New Hudson River rail tunnels suddenly face uncertain future under Trump

By Larry Higgs | NJ Advance Media for
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on November 12, 2016

The Gateway Project that would build new rail tunnels under the Hudson River suddenly faces a murky future in the wake of President-elect Donald J. Trump's unexpected victory.

From experts to commuter advocates, opinions vary about the fortunes of the project under a Trump administration, after funding was thought to be almost guaranteed under Democratic rule.

"I think the Hudson River Tunnel project, if not un-killable, would be difficult to stop, because the need is so obvious," said Donald Winship, Lackawanna Commuter Coalition communications director. "The larger Gateway Project will be a heavier lift, because the cost is so significant."

The project would build two new tunnels, replace the aging Portal Bridge across the Hackensack River in Kearny, and build two new tracks between Secaucus Junction and the new tunnels. The existing, storm-damaged, 106-year-old tunnels would be repaired after the new ones were built.

The Gateway Project would also build an annex to Penn Station, a loop in Secaucus to connect Bergen County rail lines with the Northeast Corridor and a second Portal bridge.

Gateway's cost has been informally estimated in the $23 billion range, although work that would pinpoint a price tag is ongoing. Half of that funding would come from New Jersey and New York.

While there's no official position on Trump transition website about Gateway, it generally talks about a $550 billion infrastructure program, including "tunnels and transit systems." Having Port Authority Commissioner Richard Bagger on Trump's transition team could help Gateway, several experts said.

"(Bagger) is very knowledgeable on Gateway," said Martin Robins, director emeritus of the Voorhees Transportation Institute at Rutgers University. "I wouldn't speculate on what (Trump) favors. What is on his transportation page is vague, but positive. If he means what he says, it could be a policy orientation that helps."

Last November, Bagger was one of two Port Authority commissioners named to oversee the Gateway Development Corporation, created to oversee the bi-state project.

"I don't think it's in danger. I spent three spent three years moving it and Gov. Christie was there every part of the way to get it going," said U.S. Senator Cory Booker, D-N.J. "We are fortunate he is in the inner circle and I'm confident it will move forward."

However, Christie and Bagger's roles were diminished after Trump put running mate and Vice President-elect Mike Pence in charge of the transition team and made them advisors.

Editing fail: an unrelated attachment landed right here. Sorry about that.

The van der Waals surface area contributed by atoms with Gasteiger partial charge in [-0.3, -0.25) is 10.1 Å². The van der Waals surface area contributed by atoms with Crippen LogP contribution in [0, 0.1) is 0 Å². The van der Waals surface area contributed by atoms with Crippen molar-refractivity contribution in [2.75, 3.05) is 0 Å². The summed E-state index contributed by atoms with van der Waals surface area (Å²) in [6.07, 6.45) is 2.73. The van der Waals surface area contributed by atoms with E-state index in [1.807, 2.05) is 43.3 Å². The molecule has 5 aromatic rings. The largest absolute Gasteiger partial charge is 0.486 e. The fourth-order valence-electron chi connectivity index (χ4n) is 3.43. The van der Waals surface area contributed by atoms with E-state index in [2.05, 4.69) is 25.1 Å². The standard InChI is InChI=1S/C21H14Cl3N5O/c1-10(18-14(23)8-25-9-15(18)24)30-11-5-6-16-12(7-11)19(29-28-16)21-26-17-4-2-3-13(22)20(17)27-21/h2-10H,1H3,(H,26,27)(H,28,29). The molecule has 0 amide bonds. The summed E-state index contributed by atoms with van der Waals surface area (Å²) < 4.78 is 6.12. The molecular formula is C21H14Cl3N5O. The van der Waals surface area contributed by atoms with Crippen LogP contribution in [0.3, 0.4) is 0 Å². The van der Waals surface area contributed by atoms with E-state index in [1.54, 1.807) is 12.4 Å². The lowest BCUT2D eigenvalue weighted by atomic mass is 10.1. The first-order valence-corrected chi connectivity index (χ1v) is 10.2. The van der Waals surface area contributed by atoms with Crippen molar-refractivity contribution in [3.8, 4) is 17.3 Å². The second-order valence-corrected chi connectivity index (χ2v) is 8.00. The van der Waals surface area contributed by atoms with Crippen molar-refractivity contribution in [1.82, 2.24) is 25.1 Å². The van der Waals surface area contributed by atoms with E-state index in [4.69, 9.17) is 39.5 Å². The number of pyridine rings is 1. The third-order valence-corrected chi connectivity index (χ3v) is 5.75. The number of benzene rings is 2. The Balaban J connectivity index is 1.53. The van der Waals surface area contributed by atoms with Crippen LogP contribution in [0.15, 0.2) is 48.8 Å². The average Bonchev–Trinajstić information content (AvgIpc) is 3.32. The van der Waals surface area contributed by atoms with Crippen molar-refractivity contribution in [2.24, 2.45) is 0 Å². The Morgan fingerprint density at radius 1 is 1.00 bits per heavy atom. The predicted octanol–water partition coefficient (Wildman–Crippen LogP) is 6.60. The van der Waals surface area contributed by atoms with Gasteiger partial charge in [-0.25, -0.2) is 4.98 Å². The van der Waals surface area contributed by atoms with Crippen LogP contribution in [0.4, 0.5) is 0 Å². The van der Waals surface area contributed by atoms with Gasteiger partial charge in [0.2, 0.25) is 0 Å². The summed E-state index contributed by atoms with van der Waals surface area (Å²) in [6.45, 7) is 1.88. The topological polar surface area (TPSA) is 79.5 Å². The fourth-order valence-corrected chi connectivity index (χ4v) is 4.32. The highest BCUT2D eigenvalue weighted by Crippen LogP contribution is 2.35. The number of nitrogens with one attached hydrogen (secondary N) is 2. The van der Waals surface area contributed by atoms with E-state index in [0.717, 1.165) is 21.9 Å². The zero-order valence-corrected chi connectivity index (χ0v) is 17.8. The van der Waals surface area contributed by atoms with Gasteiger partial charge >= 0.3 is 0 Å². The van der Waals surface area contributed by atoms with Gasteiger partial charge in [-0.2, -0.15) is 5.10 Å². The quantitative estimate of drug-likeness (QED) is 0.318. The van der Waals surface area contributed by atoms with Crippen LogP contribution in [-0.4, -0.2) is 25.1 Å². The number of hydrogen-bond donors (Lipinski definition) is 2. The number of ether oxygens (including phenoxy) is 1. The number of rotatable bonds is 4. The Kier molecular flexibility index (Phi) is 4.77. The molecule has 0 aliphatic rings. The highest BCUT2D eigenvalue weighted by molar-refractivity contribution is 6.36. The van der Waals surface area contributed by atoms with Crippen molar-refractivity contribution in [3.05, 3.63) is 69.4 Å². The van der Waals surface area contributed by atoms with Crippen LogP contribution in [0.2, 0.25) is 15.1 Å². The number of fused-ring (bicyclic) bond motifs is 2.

Booker cited legislation written "in a bipartisan way" to allow Amtrak and the two states to apply for low interest federal railroad infrastructure loans as helping the project. Gateway is the first project to apply for that $35 billion railroad loan program.

Other steps included putting Gateway on the presidential dashboard to fast track permits, as was done for the Bayonne Bridge deck raising, and getting it on the USDOT's New Starts funding track, said U.S. Senator Robert Menendez, D-N.J.

"While we successfully fought to get the project into the New Starts pipeline, it will be up to the new administration and Republican-led Congress whether it gets full funding," Menendez said. "I hope President-elect Trump is sincere when he talks about investing in our nation's crumbling infrastructure."

The first test could be whether Trump includes the $940 million replacement of the aging Portal Bridge in his budget. That first part of Gateway has been designed and is ready for construction.


Transportation Secretary Anthony Foxx said Portal Bridge funding would be in the fiscal year 2018 federal budget, which assumed a Hillary Clinton victory.

"What is on the brink now is the Portal Bridge," Robins said. "That will be left to Trump whether to put it in (the budget) or not."

Others see Trump's New York roots as a sign that he understands the potential economic devastation if one of the existing tunnels has to be closed before Gateway is built.

"It certainly can help with one aspect, the 200,000 commuters-a-day using the existing tunnels. The entire economy of the New York and New Jersey and the region depends on that, and health of real estate market depends on that," said John Porcari, Gateway Development Corporation interim director. "I expect (Gateway) will continue to be on track and accelerated."

Twenty percent of the nation's gross domestic product is generated here, said   Porcari said.

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